Continuing our series on MPs who died while serving in the First World War, Dr. Kathryn Rix looks at the life of a former prime minister’s son.
One of the first MPs to die while fighting in the First World War, William Glynne Charles Gladstone, was the grandson of a former Liberal prime minister. On 15 November 1917 the son of another former Liberal prime minister, the Hon. Neil James Archibald Primrose, died of wounds sustained while fighting in Palestine. At the time of his death he was Liberal MP for Wisbech in Cambridgeshire, which he had represented since January 1910.
Born at Dalmeny House near Edinburgh in 1882, Primrose was the younger son of the fifth Earl of Rosebery, who had served briefly as Liberal prime minister from 1894-5, following Gladstone’s retirement. His mother, Hannah de Rothschild, who had inherited vast wealth from her father, died just before Primrose’s eighth birthday. Primrose had a close relationship with his father, sharing his fondness for equestrian pursuits.
Given his background, it was unsurprising that Primrose wished to pursue a political career after his education at Eton and New College, Oxford, where he spent more time on ‘hunting and racing and jesting’ than his studies, graduating with a third class degree in History. His political ambitions – at a time when MPs were unpaid – were aided by a legacy from his maternal great-aunt, Lucy Cohen, who left him £150,000 and her London house.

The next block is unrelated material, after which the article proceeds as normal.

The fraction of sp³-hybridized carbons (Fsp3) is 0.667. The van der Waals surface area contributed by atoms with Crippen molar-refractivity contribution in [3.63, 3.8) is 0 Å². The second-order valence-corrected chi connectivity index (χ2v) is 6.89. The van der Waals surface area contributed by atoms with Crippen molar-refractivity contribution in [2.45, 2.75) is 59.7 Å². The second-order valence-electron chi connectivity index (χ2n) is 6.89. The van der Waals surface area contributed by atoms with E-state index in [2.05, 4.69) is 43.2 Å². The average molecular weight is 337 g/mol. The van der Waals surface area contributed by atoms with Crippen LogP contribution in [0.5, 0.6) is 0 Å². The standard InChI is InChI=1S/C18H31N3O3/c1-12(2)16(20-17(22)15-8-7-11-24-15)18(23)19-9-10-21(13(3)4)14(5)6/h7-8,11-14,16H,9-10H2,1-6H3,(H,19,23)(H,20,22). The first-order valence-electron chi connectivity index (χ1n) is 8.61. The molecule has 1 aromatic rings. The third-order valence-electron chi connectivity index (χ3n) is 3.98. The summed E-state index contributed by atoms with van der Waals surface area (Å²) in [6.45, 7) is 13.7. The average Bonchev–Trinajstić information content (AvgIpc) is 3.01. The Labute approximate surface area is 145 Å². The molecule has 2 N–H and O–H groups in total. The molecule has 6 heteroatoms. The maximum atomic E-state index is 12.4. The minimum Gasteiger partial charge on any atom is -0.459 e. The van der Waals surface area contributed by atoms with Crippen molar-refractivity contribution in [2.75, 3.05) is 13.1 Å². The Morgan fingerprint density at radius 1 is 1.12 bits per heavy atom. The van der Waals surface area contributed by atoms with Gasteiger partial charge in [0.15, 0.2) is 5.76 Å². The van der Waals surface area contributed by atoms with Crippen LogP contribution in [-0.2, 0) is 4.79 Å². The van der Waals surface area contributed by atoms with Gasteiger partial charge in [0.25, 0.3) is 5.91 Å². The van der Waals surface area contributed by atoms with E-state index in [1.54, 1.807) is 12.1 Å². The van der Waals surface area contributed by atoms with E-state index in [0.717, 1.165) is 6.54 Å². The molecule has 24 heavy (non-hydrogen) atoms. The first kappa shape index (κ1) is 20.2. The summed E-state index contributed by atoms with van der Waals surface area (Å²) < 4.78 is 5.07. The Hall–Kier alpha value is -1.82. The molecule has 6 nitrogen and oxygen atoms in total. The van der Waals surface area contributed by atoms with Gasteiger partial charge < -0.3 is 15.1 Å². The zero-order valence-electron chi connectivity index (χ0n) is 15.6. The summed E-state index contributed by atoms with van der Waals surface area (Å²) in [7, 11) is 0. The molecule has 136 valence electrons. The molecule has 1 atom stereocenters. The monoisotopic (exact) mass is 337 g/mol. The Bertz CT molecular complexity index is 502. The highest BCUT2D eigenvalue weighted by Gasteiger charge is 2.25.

In April 1908 Primrose was selected as the prospective Liberal candidate for Wisbech. Despite various difficulties during his campaign – most significantly, Conservative efforts to capitalise on his father’s opposition to David Lloyd George’s ‘People’s Budget’ – he defeated his Conservative opponent, T. C. Garfit, by 200 votes. He more than doubled his majority at that year’s second general election in December. Considerable interest was generated by this contest because his Conservative rival on this occasion was also the son of a former prime minister: Lord Robert Cecil, third son of the 3rd Marquess of Salisbury.
Fittingly for the son of a peer, Primrose’s maiden speech, on 11 April 1910, was on the relationship between the House of Commons and the House of Lords, a highly topical issue given the Lords’ recent rejection of the People’s Budget. He declared himself ‘emphatically in favour of a Second Chamber’, but warned that ‘if the House of Lords is not radically and thoroughly changed, the country will not want a Second Chamber at all’. His father was among those who came to hear his speech. Although generally loyal to Liberal ministers, Primrose was not afraid of taking an independent line on particular issues. He was not a regular speaker in the Commons, but
when he did intervene in debate he was always listened to with respect and often with admiration, for there was pith in his speeches, now and then a flash of eloquence, and many a happily-turned phrase.